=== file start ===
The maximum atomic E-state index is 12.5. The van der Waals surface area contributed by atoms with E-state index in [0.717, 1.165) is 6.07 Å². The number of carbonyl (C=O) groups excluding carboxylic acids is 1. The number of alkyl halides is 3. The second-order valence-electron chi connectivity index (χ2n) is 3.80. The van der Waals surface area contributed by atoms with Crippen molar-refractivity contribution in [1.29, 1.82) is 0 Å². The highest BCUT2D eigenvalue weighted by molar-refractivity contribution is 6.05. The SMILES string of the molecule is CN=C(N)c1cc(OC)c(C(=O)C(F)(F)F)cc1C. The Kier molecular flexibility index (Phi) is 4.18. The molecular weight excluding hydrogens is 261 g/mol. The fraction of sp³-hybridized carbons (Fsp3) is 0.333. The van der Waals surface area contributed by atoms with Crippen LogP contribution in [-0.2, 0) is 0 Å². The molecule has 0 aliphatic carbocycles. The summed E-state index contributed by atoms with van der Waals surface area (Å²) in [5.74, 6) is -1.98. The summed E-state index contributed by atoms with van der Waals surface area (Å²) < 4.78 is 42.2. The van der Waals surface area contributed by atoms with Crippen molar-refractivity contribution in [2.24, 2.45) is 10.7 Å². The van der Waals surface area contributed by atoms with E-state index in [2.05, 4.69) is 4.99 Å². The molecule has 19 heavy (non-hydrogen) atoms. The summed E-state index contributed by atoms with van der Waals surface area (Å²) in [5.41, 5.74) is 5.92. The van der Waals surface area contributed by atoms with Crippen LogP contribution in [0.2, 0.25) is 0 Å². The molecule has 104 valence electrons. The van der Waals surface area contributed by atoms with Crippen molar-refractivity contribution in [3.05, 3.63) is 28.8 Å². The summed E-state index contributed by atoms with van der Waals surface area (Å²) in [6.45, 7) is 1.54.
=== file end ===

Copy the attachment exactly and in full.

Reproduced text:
The maximum atomic E-state index is 12.5. The van der Waals surface area contributed by atoms with E-state index in [0.717, 1.165) is 6.07 Å². The number of carbonyl (C=O) groups excluding carboxylic acids is 1. The number of alkyl halides is 3. The second-order valence-electron chi connectivity index (χ2n) is 3.80. The van der Waals surface area contributed by atoms with Crippen molar-refractivity contribution in [1.29, 1.82) is 0 Å². The highest BCUT2D eigenvalue weighted by molar-refractivity contribution is 6.05. The SMILES string of the molecule is CN=C(N)c1cc(OC)c(C(=O)C(F)(F)F)cc1C. The Kier molecular flexibility index (Phi) is 4.18. The molecular weight excluding hydrogens is 261 g/mol. The fraction of sp³-hybridized carbons (Fsp3) is 0.333. The van der Waals surface area contributed by atoms with Crippen LogP contribution in [-0.2, 0) is 0 Å². The molecule has 0 aliphatic carbocycles. The summed E-state index contributed by atoms with van der Waals surface area (Å²) in [5.74, 6) is -1.98. The summed E-state index contributed by atoms with van der Waals surface area (Å²) < 4.78 is 42.2. The van der Waals surface area contributed by atoms with Crippen molar-refractivity contribution in [2.24, 2.45) is 10.7 Å². The van der Waals surface area contributed by atoms with E-state index in [2.05, 4.69) is 4.99 Å². The molecule has 19 heavy (non-hydrogen) atoms. The summed E-state index contributed by atoms with van der Waals surface area (Å²) in [5.41, 5.74) is 5.92. The van der Waals surface area contributed by atoms with Crippen LogP contribution in [0.2, 0.25) is 0 Å². The molecule has 104 valence electrons. The van der Waals surface area contributed by atoms with Crippen molar-refractivity contribution in [3.05, 3.63) is 28.8 Å². The summed E-state index contributed by atoms with van der Waals surface area (Å²) in [6.45, 7) is 1.54.